Antibiotic protects hearing in young mice, study finds

| Contributing Reporter

Researchers at Washington University School of Medicine have found that the antibiotic Kanamycin (KM), which was previously believed to damage ears, actually has a protective effect against hearing loss in young mice when used in low doses.

KM is an antibiotic used to isolate bacteria and treat a variety of infections. It can also lead to severe hearing loss in both human and animals, however.

“Previous animal studies have shown that, when animals are given Kanamycin antibiotic and then exposed to noise, the animals will be more susceptible to noise,” said William Clark, professor of otolaryngology and director of the Program in Audiology and Communication Sciences, a division of the Central Insitute for the Deaf School at Washington University School of Medicine. “Therefore, we fully expected that the antibiotic would make young mice’s ears more susceptible to noise. Instead, we found that the drug completely protected the mouse from any hearing loss.”

The incident that gave rise to the study was a concern raised by an air nurse when she was supervising the transport of newborn babies from remote regions to St. Louis Children’s Hospital by helicopter. She was worried about the potential harm to infants’ hearing caused by exposure to loud noise from the helicopter. She expressed her concern to Clark, who approached the problem from a different perspective. Clark was concerned about the damaging effect of the antibiotic that was given to those premature babies to prevent against infections.

“From the laboratory we know that giving these drugs might in fact make the babies lose more hearing,” Clark said. “I thought maybe doctors should not give those infants the antibiotics because the risk of hearing loss outweighs the benefits of protecting against the infections.”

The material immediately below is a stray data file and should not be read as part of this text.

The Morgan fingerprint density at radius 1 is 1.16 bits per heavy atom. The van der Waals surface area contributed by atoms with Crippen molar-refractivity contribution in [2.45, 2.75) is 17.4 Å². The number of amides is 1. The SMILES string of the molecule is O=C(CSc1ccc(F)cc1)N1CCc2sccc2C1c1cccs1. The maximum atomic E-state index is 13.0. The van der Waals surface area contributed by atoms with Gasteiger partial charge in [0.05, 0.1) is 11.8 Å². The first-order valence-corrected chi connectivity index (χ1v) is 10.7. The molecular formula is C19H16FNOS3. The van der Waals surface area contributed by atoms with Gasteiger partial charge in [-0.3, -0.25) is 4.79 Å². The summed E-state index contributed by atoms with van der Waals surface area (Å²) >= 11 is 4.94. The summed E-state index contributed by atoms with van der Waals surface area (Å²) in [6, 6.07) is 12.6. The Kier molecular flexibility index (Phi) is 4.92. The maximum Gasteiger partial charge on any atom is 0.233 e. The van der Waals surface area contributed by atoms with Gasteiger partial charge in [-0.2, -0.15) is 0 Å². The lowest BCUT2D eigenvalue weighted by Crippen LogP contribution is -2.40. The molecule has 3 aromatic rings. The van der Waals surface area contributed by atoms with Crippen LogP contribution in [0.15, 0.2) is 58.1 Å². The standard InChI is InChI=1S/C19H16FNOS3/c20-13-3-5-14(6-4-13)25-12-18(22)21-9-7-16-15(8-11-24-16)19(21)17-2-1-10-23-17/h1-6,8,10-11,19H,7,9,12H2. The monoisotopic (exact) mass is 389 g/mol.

Due to the vulnerability of these babies, it was not possible to test on them directly. Clark and his colleagues turned to a laboratory study on young mice to see the effect of the drug-noise interaction.

“This particular kind of mouse has been used in lots of studies of effects of noise on hearing,” said Elizabeth Fernandez, a doctoral student in the Program in Audiology and Communication Sciences, who graduated last year from the School of Medicine. “It is a well-established model for human hearing.”

The results appeared to be the opposite of what was originally expected. Mice treated with low-dose KM prior to the exposure of noise were completely protected from sensory cell loss. Extended intervals between KM treatment and noise exposure also demonstrated that the protective effect of the drug-noise interaction could last for up to 48 hours.

“This is the first time that we see any protective effect has been demonstrated by a drug that causes hearing loss against noise that also produces damage to ears,” Clark said. “I thought that the doctor was making a mistake by giving [the] antibiotic to the babies being put on the helicopter. It turns out that it became exactly the right thing to do.”

Researchers have considered the possibility of KM as a method of preconditioning. Medical preconditioning refers to initiating a mildly injurious event in a way that serves to prevent against a later, more injurious event. In this case, low-does KM may have initially led to some minor sensory cell loss, thus providing subsequent protection against severe damages.

“The study has now been focused on identifying critical genes and pathways that this protective effect involves,” Fernandez said. “There could be a specific gene that protects the young mice from the damage. If we could discover the mechanisms that this protective effect uses, we might be able to create a medication that can either prevent the hearing loss or increase the resistance to hearing loss.”

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